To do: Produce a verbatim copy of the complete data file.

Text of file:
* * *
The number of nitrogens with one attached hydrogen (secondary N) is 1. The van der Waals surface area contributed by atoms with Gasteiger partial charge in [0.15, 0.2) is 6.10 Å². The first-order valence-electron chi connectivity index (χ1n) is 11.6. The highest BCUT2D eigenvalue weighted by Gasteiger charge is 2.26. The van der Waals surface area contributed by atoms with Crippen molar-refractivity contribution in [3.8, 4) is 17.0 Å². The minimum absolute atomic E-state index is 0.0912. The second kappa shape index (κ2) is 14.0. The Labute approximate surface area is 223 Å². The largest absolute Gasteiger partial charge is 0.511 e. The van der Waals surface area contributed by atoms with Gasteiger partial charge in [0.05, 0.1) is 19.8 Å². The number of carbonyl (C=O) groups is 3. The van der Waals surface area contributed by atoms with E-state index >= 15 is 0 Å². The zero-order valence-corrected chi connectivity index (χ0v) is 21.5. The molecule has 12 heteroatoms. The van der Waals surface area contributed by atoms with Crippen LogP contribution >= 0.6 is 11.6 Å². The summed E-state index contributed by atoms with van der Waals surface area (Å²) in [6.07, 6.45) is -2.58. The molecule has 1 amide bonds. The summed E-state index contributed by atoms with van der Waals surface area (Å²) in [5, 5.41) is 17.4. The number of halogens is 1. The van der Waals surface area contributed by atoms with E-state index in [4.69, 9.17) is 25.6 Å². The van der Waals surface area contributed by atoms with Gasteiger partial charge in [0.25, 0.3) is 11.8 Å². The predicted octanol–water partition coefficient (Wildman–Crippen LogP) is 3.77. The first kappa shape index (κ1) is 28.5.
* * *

The number of nitrogens with one attached hydrogen (secondary N) is 1. The van der Waals surface area contributed by atoms with Gasteiger partial charge in [0.15, 0.2) is 6.10 Å². The first-order valence-electron chi connectivity index (χ1n) is 11.6. The highest BCUT2D eigenvalue weighted by Gasteiger charge is 2.26. The van der Waals surface area contributed by atoms with Crippen molar-refractivity contribution in [3.8, 4) is 17.0 Å². The minimum absolute atomic E-state index is 0.0912. The second kappa shape index (κ2) is 14.0. The Labute approximate surface area is 223 Å². The largest absolute Gasteiger partial charge is 0.511 e. The van der Waals surface area contributed by atoms with Gasteiger partial charge in [0.05, 0.1) is 19.8 Å². The number of carbonyl (C=O) groups is 3. The van der Waals surface area contributed by atoms with E-state index >= 15 is 0 Å². The zero-order valence-corrected chi connectivity index (χ0v) is 21.5. The molecule has 12 heteroatoms. The van der Waals surface area contributed by atoms with Crippen LogP contribution >= 0.6 is 11.6 Å². The summed E-state index contributed by atoms with van der Waals surface area (Å²) in [6.07, 6.45) is -2.58. The molecule has 1 amide bonds. The summed E-state index contributed by atoms with van der Waals surface area (Å²) in [5, 5.41) is 17.4. The number of halogens is 1. The van der Waals surface area contributed by atoms with E-state index in [4.69, 9.17) is 25.6 Å². The van der Waals surface area contributed by atoms with Gasteiger partial charge in [0.25, 0.3) is 11.8 Å². The predicted octanol–water partition coefficient (Wildman–Crippen LogP) is 3.77. The first kappa shape index (κ1) is 28.5.